Onion Omega: First impressions and first steps

Nestled in my mailbox today, a(nother) package from China – a nice surprise, because I’d totally forgotten that I ordered an Onion Omega and a mini-dock on December 1st following their highly successful Kickstarter campaign. Billed as the “Invention platform for the Internet of Things”, the Omega promises “built-in WiFi, Arduino-compatible and it runs full Linux. It lets you prototype hardware devices using familiar tools such as Git, pip, npm, and using high level programming languages such as Python, Javascript, PHP. The Onion Omega is fully integrated with the Onion Cloud, making it a breeze to connect physical devices to the Web to create Internet of Things applications. It’s also open source”, and has host of available and planned expansion boards ready for you to try out.

I really couldn’t wait to dive in and start playing with this thing, so after a quick reminder on spec’s to show me why I was so excited to buy this thing in the first place, here’s a few first impressions and tips on setting one up. A mini review, if you will.

Onion Omega Specs & Pinout

Dimensions 28.2mm x 42mm (1.1″ x 1.7″)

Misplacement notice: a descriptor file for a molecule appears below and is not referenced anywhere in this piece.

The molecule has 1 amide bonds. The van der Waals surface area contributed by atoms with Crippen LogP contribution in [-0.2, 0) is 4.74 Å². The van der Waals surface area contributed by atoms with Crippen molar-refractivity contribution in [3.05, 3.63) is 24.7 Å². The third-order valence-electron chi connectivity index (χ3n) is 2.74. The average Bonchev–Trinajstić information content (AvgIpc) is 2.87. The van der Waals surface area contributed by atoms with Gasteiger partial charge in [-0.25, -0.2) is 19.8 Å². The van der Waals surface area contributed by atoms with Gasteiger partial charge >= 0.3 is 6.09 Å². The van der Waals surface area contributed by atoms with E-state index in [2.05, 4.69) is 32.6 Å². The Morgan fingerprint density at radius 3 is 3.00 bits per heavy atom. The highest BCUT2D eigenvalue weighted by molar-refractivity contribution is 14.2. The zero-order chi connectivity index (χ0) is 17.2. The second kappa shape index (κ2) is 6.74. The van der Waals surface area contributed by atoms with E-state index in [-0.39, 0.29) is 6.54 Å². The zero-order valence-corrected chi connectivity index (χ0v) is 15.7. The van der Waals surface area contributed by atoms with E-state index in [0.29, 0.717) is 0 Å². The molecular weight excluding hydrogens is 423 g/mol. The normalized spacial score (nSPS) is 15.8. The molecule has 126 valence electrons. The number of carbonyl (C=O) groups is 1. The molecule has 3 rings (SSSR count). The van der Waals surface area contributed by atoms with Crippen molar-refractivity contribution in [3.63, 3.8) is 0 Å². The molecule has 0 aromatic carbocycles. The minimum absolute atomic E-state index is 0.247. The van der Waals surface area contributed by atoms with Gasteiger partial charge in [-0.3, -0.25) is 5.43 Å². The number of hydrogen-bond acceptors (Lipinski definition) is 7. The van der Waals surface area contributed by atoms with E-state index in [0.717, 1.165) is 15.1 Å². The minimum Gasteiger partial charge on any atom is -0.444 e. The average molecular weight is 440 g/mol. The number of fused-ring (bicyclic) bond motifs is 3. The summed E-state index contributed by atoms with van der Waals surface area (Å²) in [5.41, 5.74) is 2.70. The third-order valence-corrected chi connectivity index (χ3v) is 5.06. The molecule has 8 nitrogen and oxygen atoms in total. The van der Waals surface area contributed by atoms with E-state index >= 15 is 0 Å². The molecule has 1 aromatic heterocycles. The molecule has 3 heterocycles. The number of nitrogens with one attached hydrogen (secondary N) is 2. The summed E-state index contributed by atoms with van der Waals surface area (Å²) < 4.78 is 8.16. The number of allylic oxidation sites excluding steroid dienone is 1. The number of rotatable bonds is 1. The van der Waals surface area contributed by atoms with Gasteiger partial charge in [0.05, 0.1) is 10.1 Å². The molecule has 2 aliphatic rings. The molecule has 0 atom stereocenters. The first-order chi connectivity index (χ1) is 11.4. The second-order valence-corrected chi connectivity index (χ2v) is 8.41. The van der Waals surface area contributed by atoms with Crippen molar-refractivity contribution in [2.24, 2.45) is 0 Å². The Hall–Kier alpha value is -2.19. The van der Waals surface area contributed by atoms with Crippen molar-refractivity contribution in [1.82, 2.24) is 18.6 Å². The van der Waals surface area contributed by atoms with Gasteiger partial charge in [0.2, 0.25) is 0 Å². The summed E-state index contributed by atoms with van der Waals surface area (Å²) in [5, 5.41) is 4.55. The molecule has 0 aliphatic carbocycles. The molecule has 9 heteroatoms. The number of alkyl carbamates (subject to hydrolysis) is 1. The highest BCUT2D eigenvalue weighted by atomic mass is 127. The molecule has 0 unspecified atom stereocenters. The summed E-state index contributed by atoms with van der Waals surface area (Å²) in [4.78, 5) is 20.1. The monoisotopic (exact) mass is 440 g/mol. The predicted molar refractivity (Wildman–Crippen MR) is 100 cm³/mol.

CPU Atheros AR9331 400MHZ MIPS 24K
RAM 64MB DDR2 400MHz
Flash 16MB
WiFi 802.11b/g/n 150Mbps
Ethernet* 100Mbps
GPIO 18
USB USB 2.0, Supports additional USB Hub
Power 3.3V
Antenna PCB Antenna w/ uFL Connector
Power Consumption 0.6W

* requires expansion dock

Onion Omega Pinout Diagram
Onion Omega Pinout Diagram

Onion Omega Out of the Box

The Omega is tiny, at just over an inch wide and an inch-and-a-half long. The mini-dock is the same length and width, but obviously a little taller with the headers that you need to plug the Omega into. Slot them together, plug in a USB cable from your PC, slide the itty bitty power switch to On, and you’re all set to get setup.

The Onion website has a decent set of directions for PC, Mac and Linux that get you up and running in a variety of ways, but there are a couple extra steps you might want to consider that I’ve included below – in particular, there’s no mention of choosing a different root password or setting up another user to use as default, which strike me as kinda important. I’m also not a fan of web-based setup in general, so I chose the “install a CP2102 driver and use PuTTY as a serial term” approach to get started.